November 13, 2012 http://bostonglobe.com
The state’s only death-row inmate will have his day in court — all day — when the New Hampshire Supreme Court hears arguments pertaining to his sentence.
Michael Addison was sentenced to death for fatally shooting a 35-year-old Manchester police officer, Michael Briggs, in 2006, when Briggs tried to arrest him on robbery charges.
The justices in Addison’s case will be deliberating the death penalty for the first time in more than 50 years — deciding, among other things, whether Addison’s sentence is just or was a product of passion or prejudice.
The justices will hear arguments in the case beginning Wednesday morning, holding four blocks of hearings that are scheduled to end at 3 p.m.
Court observers say the daylong hearing on Addison’s conviction and death sentence is unprecedented. A typical hearing before the justices lasts half an hour.
If his sentence is upheld and carried out, Addison — now 32 — would be the first convict executed in New Hampshire since 1939.
Former chief justice John Broderick, now dean of the University of New Hampshire School of Law, said the court, on occasion, has granted more time for arguments.
‘‘But an entire day? I don’t know of another case where that’s happened,’’ Broderick said.
Attorneys for Addison have raised 22 issues, with everything from the constitutionality of the state’s death penalty statute to the political ambitions of Kelly Ayotte, a former attorney general and current US senator, in their appeal.
Addison’s lawyers want the court to vacate his death sentence and order a new sentencing hearing. They stress that jurors determined Addison shot Briggs to evade arrest, but rejected the state’s argument that he shot Briggs with the intention of killing him.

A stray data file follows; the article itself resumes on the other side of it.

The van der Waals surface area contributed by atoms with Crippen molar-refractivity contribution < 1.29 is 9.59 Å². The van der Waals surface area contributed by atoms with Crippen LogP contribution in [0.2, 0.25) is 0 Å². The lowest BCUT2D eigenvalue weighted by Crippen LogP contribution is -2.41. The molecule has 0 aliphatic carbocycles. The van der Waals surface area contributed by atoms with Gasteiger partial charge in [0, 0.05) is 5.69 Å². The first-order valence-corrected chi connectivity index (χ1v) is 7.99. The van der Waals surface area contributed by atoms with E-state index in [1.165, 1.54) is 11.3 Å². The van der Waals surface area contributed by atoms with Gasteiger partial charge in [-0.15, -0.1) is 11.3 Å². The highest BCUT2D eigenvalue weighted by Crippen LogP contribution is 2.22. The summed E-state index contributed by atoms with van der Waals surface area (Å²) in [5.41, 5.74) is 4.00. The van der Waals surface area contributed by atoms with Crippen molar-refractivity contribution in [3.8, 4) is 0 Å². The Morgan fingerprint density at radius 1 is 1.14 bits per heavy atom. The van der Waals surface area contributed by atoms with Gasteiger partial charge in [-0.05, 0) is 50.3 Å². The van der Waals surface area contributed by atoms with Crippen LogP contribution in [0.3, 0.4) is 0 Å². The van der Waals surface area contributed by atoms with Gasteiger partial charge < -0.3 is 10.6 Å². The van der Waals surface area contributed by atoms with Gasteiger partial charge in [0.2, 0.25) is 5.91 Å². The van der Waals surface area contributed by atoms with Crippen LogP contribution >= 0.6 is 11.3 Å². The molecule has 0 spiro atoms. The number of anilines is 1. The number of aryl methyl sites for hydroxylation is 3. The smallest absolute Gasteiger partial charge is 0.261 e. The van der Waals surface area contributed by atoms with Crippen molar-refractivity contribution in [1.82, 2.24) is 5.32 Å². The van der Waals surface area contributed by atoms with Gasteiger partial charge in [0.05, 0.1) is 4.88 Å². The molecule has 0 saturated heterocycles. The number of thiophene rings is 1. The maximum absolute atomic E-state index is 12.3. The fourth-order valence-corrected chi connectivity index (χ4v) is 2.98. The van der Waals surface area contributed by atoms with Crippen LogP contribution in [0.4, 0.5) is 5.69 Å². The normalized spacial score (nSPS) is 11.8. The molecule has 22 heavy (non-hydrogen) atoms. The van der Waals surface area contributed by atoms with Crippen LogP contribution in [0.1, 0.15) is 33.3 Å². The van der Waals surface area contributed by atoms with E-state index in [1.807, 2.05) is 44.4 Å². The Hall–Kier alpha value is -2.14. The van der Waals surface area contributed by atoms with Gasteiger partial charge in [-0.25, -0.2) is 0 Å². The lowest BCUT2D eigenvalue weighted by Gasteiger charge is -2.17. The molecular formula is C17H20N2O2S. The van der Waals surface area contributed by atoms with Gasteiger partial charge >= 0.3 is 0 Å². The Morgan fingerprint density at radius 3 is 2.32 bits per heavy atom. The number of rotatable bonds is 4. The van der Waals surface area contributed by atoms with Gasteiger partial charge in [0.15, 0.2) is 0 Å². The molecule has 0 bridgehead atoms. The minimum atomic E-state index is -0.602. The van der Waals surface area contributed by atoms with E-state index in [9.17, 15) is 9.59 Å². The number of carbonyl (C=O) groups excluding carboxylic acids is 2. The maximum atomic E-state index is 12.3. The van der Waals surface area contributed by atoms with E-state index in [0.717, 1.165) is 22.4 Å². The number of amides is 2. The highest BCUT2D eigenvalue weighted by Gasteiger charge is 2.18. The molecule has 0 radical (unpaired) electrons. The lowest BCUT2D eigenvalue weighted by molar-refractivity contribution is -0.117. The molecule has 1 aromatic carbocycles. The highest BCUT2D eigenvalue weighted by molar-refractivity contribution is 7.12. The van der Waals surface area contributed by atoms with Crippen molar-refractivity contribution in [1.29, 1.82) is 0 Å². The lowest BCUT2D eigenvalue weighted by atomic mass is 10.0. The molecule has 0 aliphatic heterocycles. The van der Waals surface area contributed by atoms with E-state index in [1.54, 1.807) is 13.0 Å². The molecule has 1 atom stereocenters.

Before Addison’s case could reach this point, the state Supreme Court first had to fashion the method it would use in weighing the fairness of his death penalty.
Addison’s lawyers argued his case should be compared with all other death penalty cases in this state and others, to test whether racial bias or other factors influenced his sentence. Addison is black; Briggs was white.
The only other New Hampshire capital case in decades to reach the penalty phase was that of John Brooks, who was convicted of plotting and paying for the killing of a handyman he suspected of stealing from him. A jury spared him a death sentence in 2008 — the same year Addison was sentenced to die.
But the court ruled in October 2010 that it would compare his death sentence with cases nationwide in which a police officer was killed in the line of duty.
The court stressed, in its 41-page ruling, that comparison cases do not have to precisely mirror the details of Addison’s case.
‘‘Ultimately, no two capital murder defendants are alike,’’ the ruling states. ‘‘Perfect symmetry and uniform consistency are not possible under a statutory scheme that requires juries to make individualized sentencing decisions based upon the unique circumstances of a case, given the nature of the crime and the character and background of the defendant.’’